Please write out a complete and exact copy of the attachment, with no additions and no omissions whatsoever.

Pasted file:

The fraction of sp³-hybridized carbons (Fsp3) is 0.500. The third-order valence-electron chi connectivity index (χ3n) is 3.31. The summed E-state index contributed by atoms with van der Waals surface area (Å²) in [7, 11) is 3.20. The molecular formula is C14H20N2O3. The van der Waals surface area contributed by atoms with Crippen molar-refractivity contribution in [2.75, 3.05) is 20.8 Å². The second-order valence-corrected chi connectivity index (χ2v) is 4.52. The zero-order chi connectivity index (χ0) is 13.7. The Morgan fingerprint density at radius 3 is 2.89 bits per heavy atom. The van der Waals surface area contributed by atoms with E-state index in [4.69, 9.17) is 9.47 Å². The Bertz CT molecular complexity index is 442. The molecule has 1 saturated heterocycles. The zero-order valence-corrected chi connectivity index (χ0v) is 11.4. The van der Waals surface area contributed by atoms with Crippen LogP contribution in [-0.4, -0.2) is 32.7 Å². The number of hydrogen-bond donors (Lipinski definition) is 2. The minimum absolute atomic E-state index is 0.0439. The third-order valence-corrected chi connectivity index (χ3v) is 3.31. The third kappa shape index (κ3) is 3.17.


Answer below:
The fraction of sp³-hybridized carbons (Fsp3) is 0.500. The third-order valence-electron chi connectivity index (χ3n) is 3.31. The summed E-state index contributed by atoms with van der Waals surface area (Å²) in [7, 11) is 3.20. The molecular formula is C14H20N2O3. The van der Waals surface area contributed by atoms with Crippen molar-refractivity contribution in [2.75, 3.05) is 20.8 Å². The second-order valence-corrected chi connectivity index (χ2v) is 4.52. The zero-order chi connectivity index (χ0) is 13.7. The Morgan fingerprint density at radius 3 is 2.89 bits per heavy atom. The van der Waals surface area contributed by atoms with E-state index in [4.69, 9.17) is 9.47 Å². The Bertz CT molecular complexity index is 442. The molecule has 1 saturated heterocycles. The zero-order valence-corrected chi connectivity index (χ0v) is 11.4. The van der Waals surface area contributed by atoms with Crippen LogP contribution in [-0.4, -0.2) is 32.7 Å². The number of hydrogen-bond donors (Lipinski definition) is 2. The minimum absolute atomic E-state index is 0.0439. The third-order valence-corrected chi connectivity index (χ3v) is 3.31. The third kappa shape index (κ3) is 3.17.